This really pisses me off that a supplier that cannot fulfill current demands from loyal long term customers is going into the market to get more business. Will they promise and execute shorter lead times to obtain that business?
I have sent an e-mail to my National Builder rep asking why should I ever consider buying more products from them with this going on?”
There is nothing wrong with pursuing new business opportunities. That’s how companies grow. However, if the sales people had been part of this they probably would have deleted this customer from this program.
Instead of selling this builder more products, this company is now at risk of losing the business they already get from him.
In their quest to add new customers, many companies forget that it’s much easier to retain and grow an existing contract than it is to convert new customers.
Letting Sleeping Dogs Lie
Before the call center reached out to this builder, he assumed that “We’re all in this together.” Yes, the lead times were longer but he was confident that the suppliers were working to improve things.
Many of your customers are very frustrated as they are trying to make their own customers happy during a difficult time.
When a company makes a customer or valued prospect feel that “We don’t know you. You are not important to us. The relationship you thought you had with us is obviously wrong.” they will lose them very quickly.
This builder is facing similar lead time issues with other suppliers but this company has now become the focus of his frustration.
Once a customer starts looking for what’s wrong rather than what’s right with a supplier, it’s very easy for them to find even more things that are wrong.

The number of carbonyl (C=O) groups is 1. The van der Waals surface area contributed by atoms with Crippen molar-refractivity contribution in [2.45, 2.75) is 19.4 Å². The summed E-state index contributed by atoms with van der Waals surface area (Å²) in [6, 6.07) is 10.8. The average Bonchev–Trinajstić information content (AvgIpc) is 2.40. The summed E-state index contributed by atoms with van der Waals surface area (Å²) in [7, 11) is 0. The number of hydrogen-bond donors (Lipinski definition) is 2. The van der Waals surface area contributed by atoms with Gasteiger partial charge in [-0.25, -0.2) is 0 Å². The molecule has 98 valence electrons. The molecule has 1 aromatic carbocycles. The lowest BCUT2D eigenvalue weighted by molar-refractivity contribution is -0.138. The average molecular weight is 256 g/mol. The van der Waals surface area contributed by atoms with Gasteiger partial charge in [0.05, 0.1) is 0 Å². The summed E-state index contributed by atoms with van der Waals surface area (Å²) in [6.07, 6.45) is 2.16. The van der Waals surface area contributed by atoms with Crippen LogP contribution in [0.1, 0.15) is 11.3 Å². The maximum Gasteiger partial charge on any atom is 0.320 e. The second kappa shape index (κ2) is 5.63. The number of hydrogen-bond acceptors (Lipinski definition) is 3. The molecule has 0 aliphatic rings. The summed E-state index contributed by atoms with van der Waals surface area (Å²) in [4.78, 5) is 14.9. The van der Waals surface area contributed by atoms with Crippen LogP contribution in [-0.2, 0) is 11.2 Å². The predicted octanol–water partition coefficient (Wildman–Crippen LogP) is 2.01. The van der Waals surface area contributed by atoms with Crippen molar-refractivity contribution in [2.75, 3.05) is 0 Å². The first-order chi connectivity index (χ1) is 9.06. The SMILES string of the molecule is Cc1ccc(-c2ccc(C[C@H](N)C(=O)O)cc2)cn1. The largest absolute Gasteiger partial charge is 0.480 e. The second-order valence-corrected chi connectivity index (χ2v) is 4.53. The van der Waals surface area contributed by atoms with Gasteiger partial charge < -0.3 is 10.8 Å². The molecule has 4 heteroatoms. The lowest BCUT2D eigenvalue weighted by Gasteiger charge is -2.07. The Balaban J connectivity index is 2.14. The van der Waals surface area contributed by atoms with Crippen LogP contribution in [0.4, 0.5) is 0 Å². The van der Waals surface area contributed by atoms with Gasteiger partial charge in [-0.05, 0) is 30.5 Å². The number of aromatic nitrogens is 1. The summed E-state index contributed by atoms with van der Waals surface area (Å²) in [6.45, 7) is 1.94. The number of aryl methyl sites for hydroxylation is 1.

Before they were poked by this interaction, many of these issues were not a big deal. Now they’ve become more important and more noticeable, putting the supplier at further risk of losing their customer.
When you do something like this, you make it easier for the competitor that has been patiently waiting for you to screw up to replace you.
How to Avoid Problems Like This
These problems are common, but they’re not hard to solve. Here are two things you can do to avoid finding yourself in the same kind of mess.
1. Work with an outside CRM expert who understands the building materials business.
Training an internal person will not get you the results you want. As they learn how to make the program work for your organization, they will make mistakes like the ones described in that email.
Calling in the professionals will also improve buy-in. Everyone likes change as long as they don’t have to change. A CRM requires a lot of change from sales and marketing.
When a CRM is set up and managed internally, the person in charge of it usually reports to sales and marketing. This creates a situation where it’s the other department that has to change.
The right outside expert will make both sides aware of the changes they need to make and reduce resistance to executing those changes.
If you’d like to know who some of these experts are, reply to this email and I can help you find the right one.
2. Keep the sales team involved.
We’re moving toward a digital world where relationships are based on experiences rather than people. It’s a world where everything you need to know about a customer is stored online, meaning it can be accessed automatically and considered as part of each customer communication.
That might be the kind of experience we get with a commercial giant like Amazon but the building materials industry is still a long way off from that. Right now, the best customer knowledge is still locked up in the minds of your sales reps. Not getting them involved is a major mistake.
Take the Wheel
Sitting behind the wheel of a race car is a unique experience. It feels different than sitting in a regular car or truck. You can practically feel the power even before you turn on the engine.
But if you don’t know how to drive it without wiping out, how to make sharp turns at incredible speeds, or how to keep steady while going at maximum velocity, you’ll never get the actual race car experience.
That kind of thing takes a lot of practice and experience. The best most of us can do is drive it around like a go-kart.
CRM and marketing automation programs are like that. They can take you to new speeds, enable you to do things you weren’t able to do when all you had were phone lines and email accounts and that can give you a serious competitive advantage.
But if you don’t know what you’re doing, you can just as easily skid out of control or putter along as slow as you would with a passenger vehicle.
So, bring in the experts, get your sales team involved and make sure you know what you’re doing before you grab the wheel.